Tuesday, April 15, 2014

Oregon creamery follows ancient tradition, delivering creamy cheeses

Contented cows, here near Jacksonville, are a must for good cheese!

Blue cheese and red wine -- say ahhh!


Oregon's Rogue Creamery cheese has won many awards, dating to 1933.

THE CHEESE makers were hard at work, delivering some of the best blue cheese we've ever sampled to a small tasting table.
We were at the famous Rogue Creamery in Central Point, Oregon.  This pastoral part of southern Oregon boasts blossoming fruit trees, great grazing land and contented cows who share their milk with cheese lovers worldwide.
Pretty cheddar wheels await packaging and enjoyment! 
The Creamery is known by everyone who's lived in Oregon for any amount of time. It has the feel of a family run place and Rogue Creamery proudly draws from the beauty and flavors of Southern Oregon’s Rogue Valley, from which it takes its name.
THE CREAMERY is a smoothly run, successful business, creating gourmet, hand-crafted blue cheese, cheddar and TouVelle.  The company uses certified, sustainable whole milk to make prize-winning. internationally acclaimed blue cheese.
We took a drive from nearby Ashland, Oregon, where we were seeing plays.  Our visit to the creamery got us thinking about cheese and how it was "invented."

YOU'VE HEARD the story of the shepherd boy who left his milk in a cave as he hurried to escape a winter storm. When he returned the following spring, the milk in his sheep-skin flask had turned to   creamy, delicious cheese!
No one knows for sure just when or where cheese making originated. The practice is related to the history of the domestication of milk-producing animals (particularly sheep) which began a mere 10,000 years ago.  The stories of the origins of cheese are as varied and rich as an array of the softest bries.
Early Egyptians
enjoyed cheese.
Cheese making calls for sterile conditions.
ALTHOUGH SHROUDED in mystery, cheese dates to the time of the Roman Empire. Cheese making became widespread throughout Europe and the Middle East as those traveling Romans spread cheese techniques across their vast empire. Cheese is mentioned in ancient Greek mythology, and on our recent trip to Egypt, we saw Egyptian tomb murals featuring cheese makers, dating back 4,000 years.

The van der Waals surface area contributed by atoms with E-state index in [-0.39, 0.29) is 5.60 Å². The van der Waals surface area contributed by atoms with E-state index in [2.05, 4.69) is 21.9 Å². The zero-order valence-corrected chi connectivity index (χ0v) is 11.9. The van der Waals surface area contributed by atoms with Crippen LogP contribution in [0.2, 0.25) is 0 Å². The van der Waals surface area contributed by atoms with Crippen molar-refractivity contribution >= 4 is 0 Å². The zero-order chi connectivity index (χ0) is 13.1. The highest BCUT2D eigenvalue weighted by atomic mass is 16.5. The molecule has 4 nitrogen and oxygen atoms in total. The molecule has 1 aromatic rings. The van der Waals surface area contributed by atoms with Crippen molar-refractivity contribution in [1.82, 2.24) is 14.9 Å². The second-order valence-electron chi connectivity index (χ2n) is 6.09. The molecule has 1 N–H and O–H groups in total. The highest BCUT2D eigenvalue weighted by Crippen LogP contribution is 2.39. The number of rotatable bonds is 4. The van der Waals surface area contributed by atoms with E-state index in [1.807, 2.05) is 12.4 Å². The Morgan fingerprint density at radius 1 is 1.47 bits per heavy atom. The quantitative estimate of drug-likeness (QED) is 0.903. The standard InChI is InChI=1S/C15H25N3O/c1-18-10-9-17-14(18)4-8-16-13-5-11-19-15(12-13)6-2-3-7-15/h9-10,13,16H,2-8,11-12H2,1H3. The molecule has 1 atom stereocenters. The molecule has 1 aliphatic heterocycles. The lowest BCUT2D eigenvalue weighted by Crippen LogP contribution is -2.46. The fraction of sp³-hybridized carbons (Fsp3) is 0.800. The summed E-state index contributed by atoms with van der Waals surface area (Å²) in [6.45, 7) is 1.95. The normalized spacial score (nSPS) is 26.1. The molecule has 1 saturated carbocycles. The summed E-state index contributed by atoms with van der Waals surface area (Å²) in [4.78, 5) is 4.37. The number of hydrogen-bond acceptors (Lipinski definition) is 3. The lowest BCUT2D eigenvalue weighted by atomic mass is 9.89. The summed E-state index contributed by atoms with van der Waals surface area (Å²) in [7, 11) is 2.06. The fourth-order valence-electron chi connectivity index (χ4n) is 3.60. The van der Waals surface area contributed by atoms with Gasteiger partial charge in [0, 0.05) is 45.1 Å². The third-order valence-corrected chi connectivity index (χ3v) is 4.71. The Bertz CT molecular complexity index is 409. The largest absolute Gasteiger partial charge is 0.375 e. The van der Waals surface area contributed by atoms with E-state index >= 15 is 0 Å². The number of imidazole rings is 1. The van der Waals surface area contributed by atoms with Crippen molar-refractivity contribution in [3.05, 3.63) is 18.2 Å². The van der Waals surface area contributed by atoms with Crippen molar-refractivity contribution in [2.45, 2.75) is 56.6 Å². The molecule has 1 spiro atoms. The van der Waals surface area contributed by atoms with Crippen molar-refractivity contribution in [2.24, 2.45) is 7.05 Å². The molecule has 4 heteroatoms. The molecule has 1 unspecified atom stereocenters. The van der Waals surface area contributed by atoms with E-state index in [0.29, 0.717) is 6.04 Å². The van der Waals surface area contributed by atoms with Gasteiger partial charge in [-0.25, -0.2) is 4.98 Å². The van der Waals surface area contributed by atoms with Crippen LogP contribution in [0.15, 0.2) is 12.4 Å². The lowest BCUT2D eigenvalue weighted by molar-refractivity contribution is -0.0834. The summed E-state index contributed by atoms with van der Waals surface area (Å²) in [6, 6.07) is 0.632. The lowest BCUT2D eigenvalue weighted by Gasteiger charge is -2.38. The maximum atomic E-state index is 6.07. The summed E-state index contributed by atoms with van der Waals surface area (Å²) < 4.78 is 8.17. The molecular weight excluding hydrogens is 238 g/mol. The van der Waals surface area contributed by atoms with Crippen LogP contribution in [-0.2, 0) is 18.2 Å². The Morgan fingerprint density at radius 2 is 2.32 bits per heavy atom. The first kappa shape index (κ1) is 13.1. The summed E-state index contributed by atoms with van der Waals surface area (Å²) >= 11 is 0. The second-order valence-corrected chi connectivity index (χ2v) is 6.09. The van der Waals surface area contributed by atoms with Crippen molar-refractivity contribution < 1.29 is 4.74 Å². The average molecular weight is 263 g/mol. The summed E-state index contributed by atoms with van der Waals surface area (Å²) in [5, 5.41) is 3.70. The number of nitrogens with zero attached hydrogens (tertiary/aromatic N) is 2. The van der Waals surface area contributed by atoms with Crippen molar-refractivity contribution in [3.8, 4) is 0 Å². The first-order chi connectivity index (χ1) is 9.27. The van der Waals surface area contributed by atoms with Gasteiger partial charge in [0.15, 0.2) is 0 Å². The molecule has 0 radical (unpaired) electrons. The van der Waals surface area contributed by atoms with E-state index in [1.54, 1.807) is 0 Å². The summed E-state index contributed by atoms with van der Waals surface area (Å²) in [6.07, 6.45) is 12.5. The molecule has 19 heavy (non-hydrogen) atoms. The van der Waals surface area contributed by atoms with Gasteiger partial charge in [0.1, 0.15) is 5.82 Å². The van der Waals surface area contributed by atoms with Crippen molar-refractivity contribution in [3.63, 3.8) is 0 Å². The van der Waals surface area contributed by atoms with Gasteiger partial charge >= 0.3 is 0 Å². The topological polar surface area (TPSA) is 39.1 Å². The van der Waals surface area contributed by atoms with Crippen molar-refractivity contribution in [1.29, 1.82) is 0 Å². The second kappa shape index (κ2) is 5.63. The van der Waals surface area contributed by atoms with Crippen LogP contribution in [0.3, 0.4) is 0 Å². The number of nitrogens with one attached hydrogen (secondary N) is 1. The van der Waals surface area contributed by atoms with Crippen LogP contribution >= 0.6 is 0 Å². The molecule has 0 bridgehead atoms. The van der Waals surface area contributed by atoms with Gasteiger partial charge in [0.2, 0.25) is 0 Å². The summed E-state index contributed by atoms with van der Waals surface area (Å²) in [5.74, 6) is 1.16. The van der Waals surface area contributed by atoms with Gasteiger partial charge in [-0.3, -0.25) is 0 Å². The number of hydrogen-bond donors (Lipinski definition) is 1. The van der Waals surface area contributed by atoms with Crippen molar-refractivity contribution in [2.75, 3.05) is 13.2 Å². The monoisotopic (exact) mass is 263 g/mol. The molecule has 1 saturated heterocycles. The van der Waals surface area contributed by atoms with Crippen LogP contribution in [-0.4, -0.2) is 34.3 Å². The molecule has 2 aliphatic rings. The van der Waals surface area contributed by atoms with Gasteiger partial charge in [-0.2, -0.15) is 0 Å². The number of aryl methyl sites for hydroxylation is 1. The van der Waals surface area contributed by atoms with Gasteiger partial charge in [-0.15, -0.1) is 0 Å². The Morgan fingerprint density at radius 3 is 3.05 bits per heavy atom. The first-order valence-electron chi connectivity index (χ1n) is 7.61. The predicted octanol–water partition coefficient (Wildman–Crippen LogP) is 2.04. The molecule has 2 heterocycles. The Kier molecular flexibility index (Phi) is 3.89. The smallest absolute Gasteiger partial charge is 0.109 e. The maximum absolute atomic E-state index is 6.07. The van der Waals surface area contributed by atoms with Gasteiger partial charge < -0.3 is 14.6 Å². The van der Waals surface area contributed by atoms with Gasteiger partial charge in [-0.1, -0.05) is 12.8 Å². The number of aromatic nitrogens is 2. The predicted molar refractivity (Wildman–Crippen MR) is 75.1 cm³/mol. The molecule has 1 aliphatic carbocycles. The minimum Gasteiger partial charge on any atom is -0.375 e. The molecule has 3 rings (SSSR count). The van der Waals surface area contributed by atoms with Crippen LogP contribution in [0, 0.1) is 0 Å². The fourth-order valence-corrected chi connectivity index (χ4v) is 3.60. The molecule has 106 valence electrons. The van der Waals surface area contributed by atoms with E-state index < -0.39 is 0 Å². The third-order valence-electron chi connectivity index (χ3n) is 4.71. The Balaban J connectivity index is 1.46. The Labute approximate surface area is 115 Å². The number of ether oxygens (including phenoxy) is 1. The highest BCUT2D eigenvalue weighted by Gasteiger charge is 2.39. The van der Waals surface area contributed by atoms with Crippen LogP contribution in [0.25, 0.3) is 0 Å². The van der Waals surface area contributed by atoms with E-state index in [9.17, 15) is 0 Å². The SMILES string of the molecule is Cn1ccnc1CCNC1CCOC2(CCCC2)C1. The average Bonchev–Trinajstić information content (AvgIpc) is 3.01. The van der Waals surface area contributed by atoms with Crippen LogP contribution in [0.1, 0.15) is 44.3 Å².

IN CHINA, yellowish chunks of the world's oldest "cheese" were discovered on the bodies of mummies buried in the Taklamakan Desert. The 3,800-year old mummies were buried with jewelry and food, as was the custom. The funereal edibles included dairy treats to enjoy in the afterlife. Scientists have deduced that the Chinese cheese was easy to make, nutritious and easily digestible.
Cold Cheese Storage in Switzerland
A Chinese mummy was found with
cheese bits, above, and the Romans
brought cheese to their vast empire. 
SOME OF OUR favorite cheeses today, though, -- cheddar, parmesan and gouda -- are the new kids on the cheese block, appearing only in the last 500 years or so.
What makes good cheese? Early American cheese makers looked for fine grazing land for their cattle, places with mild climates and green grass year-round.  Thus, Oregon is a natural and several of its famous valleys feature delicious cheeses -- Tillamook has been a favorite of my Oregon family  for years, along with Rogue Creamery's offerings!
SINCE THE  early 1700s, New England Puritans have been farming and making cheese. Paintings show Puritan women as artisans of cheese making, as they had been in their homeland of East Anglia in England.
From the early 19th Century, cheese making in America was connected to farming. On farms along the East Coast, it was the role of farm wives to make cheese and carry on the tradition.

Mild winters and early springs mean good grazing for cows.

Rogue Creamery, a star in Oregon.

BEFORE THE industrialization of the cheese industry, milk on the farm had to be consumed quickly or processed in some way just to help preserve it. Early settlers used the cream which floats to the top, to make butter, leaving the rest of the milk. Credit goes to the women, who did much of that work -- hauling milk, churning butter and processing of the cheese -- pioneers enormously responsible for the evolution of cheese making in America.

Cheese makers keep a meticulous shop at Rogue Creamery in Central Point. Locals and tourists love visiting.

Curds and whey!

IF THE shepherd boy story is true -- that cheese was discovered accidentally from storing milk in containers made from the stomachs of animals -- the enzyme rennin comes into play. Rennin is found in stomach lining and causes milk to separate into little Miss Muffet's curds and whey. The curds at Rogue Creamery are delicious, and a popular seller!
Cookie pauses to meditate outside Jerusalem's
 Western Wall. Three major world religions inhabit the city.

COMING UP:  Easter is just around the corner, and we're taking readers with us to Jerusalem.  In this magnificent, historic and cohesive city, three major world religions exist mostly peacefully. Tell us where you'd like us to take you next! Remember to explore, learn and live.  Please share our blog with friends:

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